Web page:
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Nobu Su lines up yet another court case

Nobu Su, the failed Taiwanese shipowner turned serial maritime inventor, is lining up yet another court fight.

Since the dramatic collapse of his firm TMT in the wake of the global financial crisis, Su has become embroiled in many court cases, notably against former senior management at Royal Bank of Scotland (RBS) as well as miner BHP Billiton and shipbroker Clarkson.

Now, Su has told Splash he intends to sue South Korea’s patent office, the Korean Intellectual Property Office.

Su’s hybrid propulsion system, first unveiled at last year’s Posidonia exhibition in Athens, has been patented in many countries including by shipbuilding giants Japan and China. However, South Korea has failed to grant Su a patent for the system which aims to mitigate marine pollution by reducing the required volume of ballast water by 90%.

The system, known as HybridShip, consists of the ship’s conventional propulsion system plus retractable duct propellers, which can be retrofitted and can be installed on any vessel.

The retractable propellers, which have a 4 m draft below the vessel’s hull, essentially negate the need for such a large volume of ballast water to lower the main propeller into the water.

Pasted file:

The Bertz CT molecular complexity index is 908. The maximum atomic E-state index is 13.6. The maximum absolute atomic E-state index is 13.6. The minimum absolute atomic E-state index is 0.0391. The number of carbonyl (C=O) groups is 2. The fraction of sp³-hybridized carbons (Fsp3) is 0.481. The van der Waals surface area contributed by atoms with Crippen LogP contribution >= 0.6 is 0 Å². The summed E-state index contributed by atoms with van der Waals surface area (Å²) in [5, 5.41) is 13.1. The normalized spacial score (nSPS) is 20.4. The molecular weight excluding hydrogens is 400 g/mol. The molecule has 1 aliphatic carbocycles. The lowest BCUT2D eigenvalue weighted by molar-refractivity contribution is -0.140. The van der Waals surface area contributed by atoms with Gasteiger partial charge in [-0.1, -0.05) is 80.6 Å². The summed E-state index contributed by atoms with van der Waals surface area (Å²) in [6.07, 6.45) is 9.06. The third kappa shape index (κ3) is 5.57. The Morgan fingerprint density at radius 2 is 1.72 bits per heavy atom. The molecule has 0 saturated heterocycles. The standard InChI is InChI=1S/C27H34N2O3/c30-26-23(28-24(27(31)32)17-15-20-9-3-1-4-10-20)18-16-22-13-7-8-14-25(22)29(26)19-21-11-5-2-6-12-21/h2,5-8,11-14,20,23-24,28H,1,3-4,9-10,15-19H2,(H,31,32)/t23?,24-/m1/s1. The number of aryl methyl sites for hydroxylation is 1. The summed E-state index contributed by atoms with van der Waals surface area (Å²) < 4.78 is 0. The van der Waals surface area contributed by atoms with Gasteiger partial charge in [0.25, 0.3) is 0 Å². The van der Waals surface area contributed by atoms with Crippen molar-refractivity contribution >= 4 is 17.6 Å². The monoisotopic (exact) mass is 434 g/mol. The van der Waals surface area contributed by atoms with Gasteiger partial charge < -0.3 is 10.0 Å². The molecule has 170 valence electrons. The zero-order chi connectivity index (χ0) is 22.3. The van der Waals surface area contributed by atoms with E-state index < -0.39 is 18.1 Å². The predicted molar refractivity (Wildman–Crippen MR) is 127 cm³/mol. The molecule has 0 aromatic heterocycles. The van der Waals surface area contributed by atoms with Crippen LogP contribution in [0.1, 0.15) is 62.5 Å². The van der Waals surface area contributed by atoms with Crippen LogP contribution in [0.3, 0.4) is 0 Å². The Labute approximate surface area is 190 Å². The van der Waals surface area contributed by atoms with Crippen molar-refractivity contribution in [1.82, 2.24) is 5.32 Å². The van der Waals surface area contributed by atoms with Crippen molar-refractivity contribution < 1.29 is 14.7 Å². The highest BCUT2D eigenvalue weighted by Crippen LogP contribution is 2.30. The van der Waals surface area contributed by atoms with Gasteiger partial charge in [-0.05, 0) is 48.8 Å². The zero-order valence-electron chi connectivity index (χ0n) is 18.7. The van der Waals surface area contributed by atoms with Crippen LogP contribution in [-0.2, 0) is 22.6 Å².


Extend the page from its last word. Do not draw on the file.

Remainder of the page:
While in hybrid mode, the vessel sails using electrical generators and the retractable duct propellors installed on its hull, in addition to its main engine and propeller.

“Korea said it is common sense so anyone can think about it,” Su told Splash, adding: “I plan to sue the Korea patent office for unfair practice.”

Su has many other patents to his name, including OceanNet, something he claims could become the Google Car of shipping.

One of his most recent patents, approved in the US earlier this year, is for a revolutionary new FLNG design.

Su told Splash he has no intentions of returning to shipowning anytime soon. “I’m sorry to see many shipping people still making the same mistakes of ordering ships,” Su said.

Sam Chambers

Starting out with the Informa Group in 2000 in Hong Kong, Sam Chambers became editor of Maritime Asia magazine as well as East Asia Editor for the world’s oldest newspaper, Lloyd’s List. In 2005 he pursued a freelance career and wrote for a variety of titles including taking on the role of Asia Editor at Seatrade magazine and China correspondent for Supply Chain Asia. His work has also appeared in The Economist, The New York Times, The Sunday Times and The International Herald Tribune.
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